Breed Type: Molosser
Country of Origin: Italy and Switzerland
Also known as : Saint Bernard
Height: 70-90 cm, Weight: 70-120kg
Exercise Requirements: Low
Care Requirements: Medium
Lifespan: 8-10 years
Best Suited as: Family Pet / Snow Rescue Dog
The Saint Bernard is probably best known for its role as a rescue dog working the Alps Italy and Switzerland to recover persons buried by avalanches or lost in the snow. Film buffs might also recognise the breed as the hero from the Beethoven series of movies as well is being the villain from the movie to Cujo.
They are a striking dog one of the most massive of the Molosser breeds with large males weighing up to 120 kg Regardless that they might only stand 90 cm at the Withers. They have a massive head with eyes that are naturally lidded tight. Most often their eyes are dark brown but on occasion can be ice blue. The come in smooth and rough coat varieties with the smooth coat lying close on their bodies, the rough coat giving them the still smooth and somewhat denser appearance with more fur around the neck and legs.
Most of the coat is read especially across the back and haunches with white on the front legs. Also seen is a mahogany brindle with a more evenly distributed white. All types have black highlighting on their face and ears.
They were initially bred as utility dogs and were expected to perform the duties of livestock Guardian, herding dog and draught dog. There massiveness quickly showed them as inefficient herding dogs and is draught dogs they were far inferior to the spitz type breed dogs, such as huskies and Samoyds. As livestock Guardian dogs however the time they had no equal. Though they may appear dull and unintelligent they are actually quickwitted and independent thinkers without having need to rush around urgently like smaller breeds do.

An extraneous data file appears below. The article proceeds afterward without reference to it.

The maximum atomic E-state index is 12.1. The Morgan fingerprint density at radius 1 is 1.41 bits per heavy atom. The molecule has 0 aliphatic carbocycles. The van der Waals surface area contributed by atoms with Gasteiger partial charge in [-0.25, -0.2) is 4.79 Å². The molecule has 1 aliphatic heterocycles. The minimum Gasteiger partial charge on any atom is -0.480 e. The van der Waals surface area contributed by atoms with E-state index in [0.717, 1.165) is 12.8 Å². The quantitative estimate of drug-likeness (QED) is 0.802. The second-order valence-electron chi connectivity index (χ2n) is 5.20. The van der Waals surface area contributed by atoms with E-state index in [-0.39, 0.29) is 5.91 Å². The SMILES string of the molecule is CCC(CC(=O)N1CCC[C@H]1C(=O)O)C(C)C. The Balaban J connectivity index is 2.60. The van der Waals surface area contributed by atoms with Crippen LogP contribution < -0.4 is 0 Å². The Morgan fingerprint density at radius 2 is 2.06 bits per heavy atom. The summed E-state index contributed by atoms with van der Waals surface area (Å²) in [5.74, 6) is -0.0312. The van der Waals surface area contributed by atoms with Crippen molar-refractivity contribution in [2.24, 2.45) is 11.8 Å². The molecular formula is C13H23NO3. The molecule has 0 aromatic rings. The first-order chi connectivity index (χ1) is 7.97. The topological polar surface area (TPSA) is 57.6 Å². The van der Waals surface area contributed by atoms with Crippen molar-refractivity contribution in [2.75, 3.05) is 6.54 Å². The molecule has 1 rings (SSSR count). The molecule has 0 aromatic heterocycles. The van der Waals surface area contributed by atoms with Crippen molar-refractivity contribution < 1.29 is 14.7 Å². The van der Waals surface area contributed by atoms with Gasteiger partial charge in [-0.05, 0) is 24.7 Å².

The current version of the Saint Bernard is first recorded as being bred in the early 18th century by the monks resident at the great Saint Bernard pass Hospice. It was here they first began their legendary role as rescue dogs wear their abilities to brave the most inclement of whether and to discover people buried underneath the snow was indeed a marvellous thing. Curiously the stereotypical image of the Saint Bernard rescue dog carrying a barrel of brandy under its neck to take to a frozen lost person with the aim of warming them through this strong alcoholic spirit is untrue. They had never carried such barrels and giving brandy to people suffering hypothermia is not recommended.